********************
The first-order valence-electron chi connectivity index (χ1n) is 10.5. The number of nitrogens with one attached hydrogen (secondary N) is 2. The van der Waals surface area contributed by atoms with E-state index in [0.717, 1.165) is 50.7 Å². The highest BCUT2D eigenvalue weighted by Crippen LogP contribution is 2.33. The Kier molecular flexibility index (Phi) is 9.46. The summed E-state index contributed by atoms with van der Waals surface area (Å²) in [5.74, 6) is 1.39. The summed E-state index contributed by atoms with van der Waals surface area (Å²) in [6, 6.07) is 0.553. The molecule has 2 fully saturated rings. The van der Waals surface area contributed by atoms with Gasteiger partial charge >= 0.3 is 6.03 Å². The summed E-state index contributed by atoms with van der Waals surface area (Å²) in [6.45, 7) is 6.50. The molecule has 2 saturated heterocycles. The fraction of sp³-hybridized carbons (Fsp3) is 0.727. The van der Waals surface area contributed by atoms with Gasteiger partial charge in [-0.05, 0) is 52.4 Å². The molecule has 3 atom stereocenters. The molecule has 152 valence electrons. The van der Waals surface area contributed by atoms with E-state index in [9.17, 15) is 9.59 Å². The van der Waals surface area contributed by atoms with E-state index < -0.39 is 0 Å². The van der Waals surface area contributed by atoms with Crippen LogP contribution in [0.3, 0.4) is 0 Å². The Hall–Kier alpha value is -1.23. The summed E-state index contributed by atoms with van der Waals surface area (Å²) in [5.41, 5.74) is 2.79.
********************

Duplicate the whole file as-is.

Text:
The first-order valence-electron chi connectivity index (χ1n) is 10.5. The number of nitrogens with one attached hydrogen (secondary N) is 2. The van der Waals surface area contributed by atoms with E-state index in [0.717, 1.165) is 50.7 Å². The highest BCUT2D eigenvalue weighted by Crippen LogP contribution is 2.33. The Kier molecular flexibility index (Phi) is 9.46. The summed E-state index contributed by atoms with van der Waals surface area (Å²) in [5.74, 6) is 1.39. The summed E-state index contributed by atoms with van der Waals surface area (Å²) in [6, 6.07) is 0.553. The molecule has 2 fully saturated rings. The van der Waals surface area contributed by atoms with Gasteiger partial charge >= 0.3 is 6.03 Å². The summed E-state index contributed by atoms with van der Waals surface area (Å²) in [6.45, 7) is 6.50. The molecule has 2 saturated heterocycles. The fraction of sp³-hybridized carbons (Fsp3) is 0.727. The van der Waals surface area contributed by atoms with Gasteiger partial charge in [-0.05, 0) is 52.4 Å². The molecule has 3 atom stereocenters. The molecule has 152 valence electrons. The van der Waals surface area contributed by atoms with E-state index in [9.17, 15) is 9.59 Å². The van der Waals surface area contributed by atoms with E-state index < -0.39 is 0 Å². The van der Waals surface area contributed by atoms with Crippen LogP contribution in [0.3, 0.4) is 0 Å². The Hall–Kier alpha value is -1.23. The summed E-state index contributed by atoms with van der Waals surface area (Å²) in [5.41, 5.74) is 2.79.